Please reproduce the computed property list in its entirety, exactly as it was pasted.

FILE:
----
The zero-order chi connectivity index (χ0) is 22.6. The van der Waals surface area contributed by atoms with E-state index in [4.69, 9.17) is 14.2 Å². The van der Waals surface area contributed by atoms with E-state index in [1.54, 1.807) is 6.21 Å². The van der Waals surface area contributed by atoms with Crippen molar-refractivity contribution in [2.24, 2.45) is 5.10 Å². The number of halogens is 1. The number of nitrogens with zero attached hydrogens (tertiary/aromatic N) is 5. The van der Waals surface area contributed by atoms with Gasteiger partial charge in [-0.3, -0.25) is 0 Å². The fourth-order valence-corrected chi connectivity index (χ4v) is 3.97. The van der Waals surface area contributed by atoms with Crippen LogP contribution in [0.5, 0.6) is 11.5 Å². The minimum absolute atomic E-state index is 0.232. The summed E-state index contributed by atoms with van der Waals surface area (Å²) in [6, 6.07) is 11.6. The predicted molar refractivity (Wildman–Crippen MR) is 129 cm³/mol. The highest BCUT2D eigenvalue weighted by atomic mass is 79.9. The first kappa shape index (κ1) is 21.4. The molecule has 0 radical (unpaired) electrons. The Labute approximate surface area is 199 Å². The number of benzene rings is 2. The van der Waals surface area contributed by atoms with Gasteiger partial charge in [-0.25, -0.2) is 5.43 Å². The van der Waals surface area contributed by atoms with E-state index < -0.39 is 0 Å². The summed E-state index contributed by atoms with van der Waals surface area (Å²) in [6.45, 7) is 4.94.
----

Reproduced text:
The zero-order chi connectivity index (χ0) is 22.6. The van der Waals surface area contributed by atoms with E-state index in [4.69, 9.17) is 14.2 Å². The van der Waals surface area contributed by atoms with E-state index in [1.54, 1.807) is 6.21 Å². The van der Waals surface area contributed by atoms with Crippen molar-refractivity contribution in [2.24, 2.45) is 5.10 Å². The number of halogens is 1. The number of nitrogens with zero attached hydrogens (tertiary/aromatic N) is 5. The van der Waals surface area contributed by atoms with Gasteiger partial charge in [-0.3, -0.25) is 0 Å². The fourth-order valence-corrected chi connectivity index (χ4v) is 3.97. The van der Waals surface area contributed by atoms with Crippen LogP contribution in [0.5, 0.6) is 11.5 Å². The minimum absolute atomic E-state index is 0.232. The summed E-state index contributed by atoms with van der Waals surface area (Å²) in [6, 6.07) is 11.6. The predicted molar refractivity (Wildman–Crippen MR) is 129 cm³/mol. The highest BCUT2D eigenvalue weighted by atomic mass is 79.9. The first kappa shape index (κ1) is 21.4. The molecule has 0 radical (unpaired) electrons. The Labute approximate surface area is 199 Å². The number of benzene rings is 2. The van der Waals surface area contributed by atoms with Gasteiger partial charge in [-0.25, -0.2) is 5.43 Å². The van der Waals surface area contributed by atoms with E-state index < -0.39 is 0 Å². The summed E-state index contributed by atoms with van der Waals surface area (Å²) in [6.45, 7) is 4.94.